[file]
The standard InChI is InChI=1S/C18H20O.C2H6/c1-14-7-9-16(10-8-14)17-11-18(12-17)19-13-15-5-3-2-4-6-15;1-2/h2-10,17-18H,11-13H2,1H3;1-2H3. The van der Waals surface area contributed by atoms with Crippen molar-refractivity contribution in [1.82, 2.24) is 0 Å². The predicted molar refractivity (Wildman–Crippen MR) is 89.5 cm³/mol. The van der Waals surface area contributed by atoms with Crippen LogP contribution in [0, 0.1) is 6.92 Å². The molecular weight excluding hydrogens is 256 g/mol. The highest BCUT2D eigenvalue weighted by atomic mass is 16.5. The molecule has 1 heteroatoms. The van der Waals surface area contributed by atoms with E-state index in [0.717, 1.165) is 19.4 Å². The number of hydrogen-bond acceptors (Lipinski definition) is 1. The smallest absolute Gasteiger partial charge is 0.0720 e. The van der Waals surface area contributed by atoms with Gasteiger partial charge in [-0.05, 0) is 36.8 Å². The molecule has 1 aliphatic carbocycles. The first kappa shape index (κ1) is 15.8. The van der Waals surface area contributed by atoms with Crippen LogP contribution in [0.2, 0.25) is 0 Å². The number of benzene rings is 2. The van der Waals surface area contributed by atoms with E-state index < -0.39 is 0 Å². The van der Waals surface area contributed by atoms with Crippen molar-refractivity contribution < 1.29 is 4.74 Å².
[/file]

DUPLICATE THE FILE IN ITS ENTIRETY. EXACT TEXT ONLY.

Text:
The standard InChI is InChI=1S/C18H20O.C2H6/c1-14-7-9-16(10-8-14)17-11-18(12-17)19-13-15-5-3-2-4-6-15;1-2/h2-10,17-18H,11-13H2,1H3;1-2H3. The van der Waals surface area contributed by atoms with Crippen molar-refractivity contribution in [1.82, 2.24) is 0 Å². The predicted molar refractivity (Wildman–Crippen MR) is 89.5 cm³/mol. The van der Waals surface area contributed by atoms with Crippen LogP contribution in [0, 0.1) is 6.92 Å². The molecular weight excluding hydrogens is 256 g/mol. The highest BCUT2D eigenvalue weighted by atomic mass is 16.5. The molecule has 1 heteroatoms. The van der Waals surface area contributed by atoms with E-state index in [0.717, 1.165) is 19.4 Å². The number of hydrogen-bond acceptors (Lipinski definition) is 1. The smallest absolute Gasteiger partial charge is 0.0720 e. The van der Waals surface area contributed by atoms with Gasteiger partial charge in [-0.05, 0) is 36.8 Å². The molecule has 1 aliphatic carbocycles. The first kappa shape index (κ1) is 15.8. The van der Waals surface area contributed by atoms with Crippen LogP contribution in [0.2, 0.25) is 0 Å². The number of benzene rings is 2. The van der Waals surface area contributed by atoms with E-state index < -0.39 is 0 Å². The van der Waals surface area contributed by atoms with Crippen molar-refractivity contribution < 1.29 is 4.74 Å².